William Tayloe Murphy, Jr., a towering figure in Virginia’s environmental protection efforts who spearheaded the passage of numerous pieces of landmark environmental legislation, died Sept. 15. He was 88.
Murphy — widely known simply as Tayloe — was an attorney who represented a district in his native Northern Neck from 1982 to 2000 during which time he worked on nearly every piece of significant environmental law that passed.
Among the legislation he championed were the Water Quality Improvement Act, which required 10% of any state surplus be used to benefit water quality; the Chesapeake Bay Preservation Act, which increased oversight of land use decisions in areas near the Bay; and restrictions on oil drilling in the Bay.
Murphy later served as Secretary of Natural Resources in the administration of Gov. Mark Warner, where he launched measures to require that nutrient discharge limits be incorporated into wastewater permits and worked to significantly increase spending on clean water programs.
“Virginia has lost a quiet giant in Tayloe Murphy,” said Virginia Gov. Ralph Northam. “Our waters are cleaner today because of the Chesapeake Bay Preservation Act, the Water Quality Improvement Fund and all [of] his work in the legislature and as Secretary of Natural Resources.”
For Murphy, Bay issues were close to home. He lived on a farm overlooking the Potomac River, and shortly after being elected to the General Assembly he was appointed to serve on the Chesapeake Bay Commission, an advisory panel made up of legislators from Virginia, Maryland and Pennsylvania.
While on the commission, he was involved with issues such as the management of striped bass in the 1980s and blue crabs in the 1990s. He successfully led the commission’s efforts to enact a phosphate detergent ban in Virginia.
Murphy was soft spoken, known for wearing bow ties and frequently described as a quintessential Southern gentleman. He promoted civility among colleagues and coworkers, decried rising partisanship and stressed the importance of trying to listen to opponents on issues.
“He would always say in a negotiation that you can get much further with sweetness than you can with acid,” said Ann Swanson, executive director of the Bay Commission. “He would frequently say how important it was to be nice because it is very difficult for your enemy to take you on if you’ve been nice.”
It produced results. Murphy helped to expand the regulation of large poultry operations and enact a law restricting use of toxic chemicals in boat paints that had contaminated parts of the James River. His work is considered the foundation of the state’s water and land protection efforts.
“Though the epitome of the Virginia gentleman, Tayloe was no pushover,” said Roy Hoagland, former vice president of environmental protection and restoration at the Chesapeake Bay Foundation. “A passionate advocate and a savvy negotiator, Tayloe could hold his own with the most vociferous of opponents. Humble, smart, gracious, gentle, kind ... he brought out the best in both friend and foe. There will never be another like him.”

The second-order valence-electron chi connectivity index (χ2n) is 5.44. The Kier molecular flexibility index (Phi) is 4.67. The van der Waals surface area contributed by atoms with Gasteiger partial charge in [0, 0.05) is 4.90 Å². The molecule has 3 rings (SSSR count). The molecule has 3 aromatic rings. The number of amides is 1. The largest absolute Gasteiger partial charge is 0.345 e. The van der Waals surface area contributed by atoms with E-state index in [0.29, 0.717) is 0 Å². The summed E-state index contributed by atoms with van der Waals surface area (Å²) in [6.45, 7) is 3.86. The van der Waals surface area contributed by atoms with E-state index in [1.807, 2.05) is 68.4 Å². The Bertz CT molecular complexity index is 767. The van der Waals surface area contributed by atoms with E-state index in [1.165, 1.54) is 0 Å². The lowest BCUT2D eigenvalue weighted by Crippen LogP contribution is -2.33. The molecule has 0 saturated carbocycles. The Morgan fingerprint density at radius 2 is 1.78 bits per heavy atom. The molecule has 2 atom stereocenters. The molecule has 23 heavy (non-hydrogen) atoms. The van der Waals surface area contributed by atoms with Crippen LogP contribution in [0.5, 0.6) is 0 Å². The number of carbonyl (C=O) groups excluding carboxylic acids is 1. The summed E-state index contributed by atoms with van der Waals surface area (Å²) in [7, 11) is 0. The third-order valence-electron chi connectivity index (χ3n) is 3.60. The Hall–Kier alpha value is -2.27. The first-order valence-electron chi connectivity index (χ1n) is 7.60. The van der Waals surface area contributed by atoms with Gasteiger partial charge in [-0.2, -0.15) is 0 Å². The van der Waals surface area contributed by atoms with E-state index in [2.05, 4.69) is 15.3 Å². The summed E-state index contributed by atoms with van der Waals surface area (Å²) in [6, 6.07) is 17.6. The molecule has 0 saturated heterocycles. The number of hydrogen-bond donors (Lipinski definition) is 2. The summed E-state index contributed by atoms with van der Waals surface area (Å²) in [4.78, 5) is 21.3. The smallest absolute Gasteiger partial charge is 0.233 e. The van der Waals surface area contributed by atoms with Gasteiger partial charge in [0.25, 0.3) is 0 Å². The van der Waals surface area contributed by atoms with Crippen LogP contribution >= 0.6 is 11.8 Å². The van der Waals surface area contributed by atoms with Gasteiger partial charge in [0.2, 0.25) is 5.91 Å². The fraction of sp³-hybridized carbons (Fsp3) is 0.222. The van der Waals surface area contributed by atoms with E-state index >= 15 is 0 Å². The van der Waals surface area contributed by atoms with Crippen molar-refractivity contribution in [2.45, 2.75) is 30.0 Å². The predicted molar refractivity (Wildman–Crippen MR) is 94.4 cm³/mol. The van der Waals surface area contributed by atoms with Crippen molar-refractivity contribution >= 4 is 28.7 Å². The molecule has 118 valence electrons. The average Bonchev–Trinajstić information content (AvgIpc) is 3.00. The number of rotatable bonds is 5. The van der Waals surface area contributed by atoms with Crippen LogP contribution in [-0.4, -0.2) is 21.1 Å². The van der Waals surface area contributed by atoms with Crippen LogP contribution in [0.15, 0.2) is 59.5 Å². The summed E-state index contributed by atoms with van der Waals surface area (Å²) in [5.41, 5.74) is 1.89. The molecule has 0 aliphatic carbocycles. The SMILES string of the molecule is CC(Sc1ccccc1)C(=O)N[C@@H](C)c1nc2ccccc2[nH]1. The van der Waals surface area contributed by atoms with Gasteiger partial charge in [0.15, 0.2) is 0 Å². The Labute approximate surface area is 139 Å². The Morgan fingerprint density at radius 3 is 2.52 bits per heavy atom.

Murphy was known for both his passion and deep knowledge of the issues that he worked on and his lengthy descriptions of those issues to others. One newspaper article described him as “rarely good for a sound bite.”
Joseph Maroon, who served as director of the state Department of Conservation and Recreation under Murphy in the Warner administration, recalled that “working with Tayloe never ceased to be a learning experience. He often knew more about the subject than we did.”
But he used that knowledge to his advantage. “Tayloe would come in and just barrage me with details that I was not familiar with,” Warner told biographer Will Payne, “and I'd say OK, just go ahead and do it.”
While serving as natural resources secretary, Murphy was instrumental in persuading other states to collaborate with the U.S. Environmental Protection Agency in the development of the Chesapeake Bay total maximum daily load, which guides today’s cleanup efforts, rather than leaving the task to the EPA alone as some anticipated. That state-federal collaboration was later cited in court rulings upholding the TMDL in the face of challenges that charged it represented EPA overreach.
“A lot of other state secretaries couldn’t have done what he did,” said Rich Batiuk, former associate director for science with the EPA’s Bay Program office. “The difference was Tayloe’s personality. First and foremost he was a Southern gentleman, but he was a politician that worked the back rooms in terms of getting people together.”
Not everything he championed led to success. With concerns rising in the 1990s about the toll that growth and development was taking on Bay water quality, he spent five years developing an act that would increase the slate’s role in managing growth, only to see it quickly killed.
But his willingness to take on tough issues was driven by a guiding principle — the Public Trust Doctrine in common law, which holds that subaqueous lands, the water above them, and the living resources in them are held by the state in trust for the benefit of all people.
“The state is the trustee of these resources and has a fiduciary responsibility to protect them from degradation,” he once said. “To allow special interest groups to damage our water resources — whether it be land developers, a wastewater treatment plant or some other contributor to pollution — is to deny the right to a clean resource to others who should be protected. When elected officials and the states finally take their role as trustees seriously, the Bay will thrive again.”
Murphy also served on numerous boards, including those of Preservation Virginia, the Chesapeake Bay Foundation and the Northern Neck Historical Society.
He is survived by a daughter, Anne Carter Braxton Murphy Brumley, and four grandchildren. Helen, his wife of 63 years, died in 2019.